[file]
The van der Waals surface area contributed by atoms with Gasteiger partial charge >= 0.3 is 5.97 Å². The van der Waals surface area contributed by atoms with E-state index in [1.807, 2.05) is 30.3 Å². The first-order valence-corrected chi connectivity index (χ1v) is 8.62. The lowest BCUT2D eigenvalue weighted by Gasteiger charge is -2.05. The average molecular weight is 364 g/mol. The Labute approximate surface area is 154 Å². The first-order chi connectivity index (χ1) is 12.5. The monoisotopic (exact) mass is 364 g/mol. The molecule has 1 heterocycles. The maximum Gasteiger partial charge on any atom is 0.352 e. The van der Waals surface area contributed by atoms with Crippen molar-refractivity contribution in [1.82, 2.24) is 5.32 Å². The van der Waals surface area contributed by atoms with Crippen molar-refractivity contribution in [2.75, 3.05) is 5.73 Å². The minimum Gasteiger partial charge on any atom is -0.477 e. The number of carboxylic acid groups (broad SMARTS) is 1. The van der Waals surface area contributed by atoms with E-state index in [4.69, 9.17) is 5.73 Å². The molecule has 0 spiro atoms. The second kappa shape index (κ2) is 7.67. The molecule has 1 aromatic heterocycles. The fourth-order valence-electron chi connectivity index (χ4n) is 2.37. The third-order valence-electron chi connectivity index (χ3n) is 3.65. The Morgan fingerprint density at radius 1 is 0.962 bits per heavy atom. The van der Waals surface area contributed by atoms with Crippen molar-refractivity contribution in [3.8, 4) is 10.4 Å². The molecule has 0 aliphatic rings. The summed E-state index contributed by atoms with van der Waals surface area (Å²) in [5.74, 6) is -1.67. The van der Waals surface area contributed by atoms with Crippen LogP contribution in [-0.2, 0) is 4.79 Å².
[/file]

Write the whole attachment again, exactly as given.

The van der Waals surface area contributed by atoms with Gasteiger partial charge >= 0.3 is 5.97 Å². The van der Waals surface area contributed by atoms with E-state index in [1.807, 2.05) is 30.3 Å². The first-order valence-corrected chi connectivity index (χ1v) is 8.62. The lowest BCUT2D eigenvalue weighted by Gasteiger charge is -2.05. The average molecular weight is 364 g/mol. The Labute approximate surface area is 154 Å². The first-order chi connectivity index (χ1) is 12.5. The monoisotopic (exact) mass is 364 g/mol. The molecule has 1 heterocycles. The maximum Gasteiger partial charge on any atom is 0.352 e. The van der Waals surface area contributed by atoms with Crippen molar-refractivity contribution in [1.82, 2.24) is 5.32 Å². The van der Waals surface area contributed by atoms with Crippen molar-refractivity contribution in [2.75, 3.05) is 5.73 Å². The minimum Gasteiger partial charge on any atom is -0.477 e. The number of carboxylic acid groups (broad SMARTS) is 1. The van der Waals surface area contributed by atoms with E-state index in [4.69, 9.17) is 5.73 Å². The molecule has 0 spiro atoms. The second kappa shape index (κ2) is 7.67. The molecule has 1 aromatic heterocycles. The fourth-order valence-electron chi connectivity index (χ4n) is 2.37. The third-order valence-electron chi connectivity index (χ3n) is 3.65. The Morgan fingerprint density at radius 1 is 0.962 bits per heavy atom. The van der Waals surface area contributed by atoms with Crippen molar-refractivity contribution in [3.8, 4) is 10.4 Å². The molecule has 0 aliphatic rings. The summed E-state index contributed by atoms with van der Waals surface area (Å²) in [5.74, 6) is -1.67. The van der Waals surface area contributed by atoms with Crippen LogP contribution in [-0.2, 0) is 4.79 Å².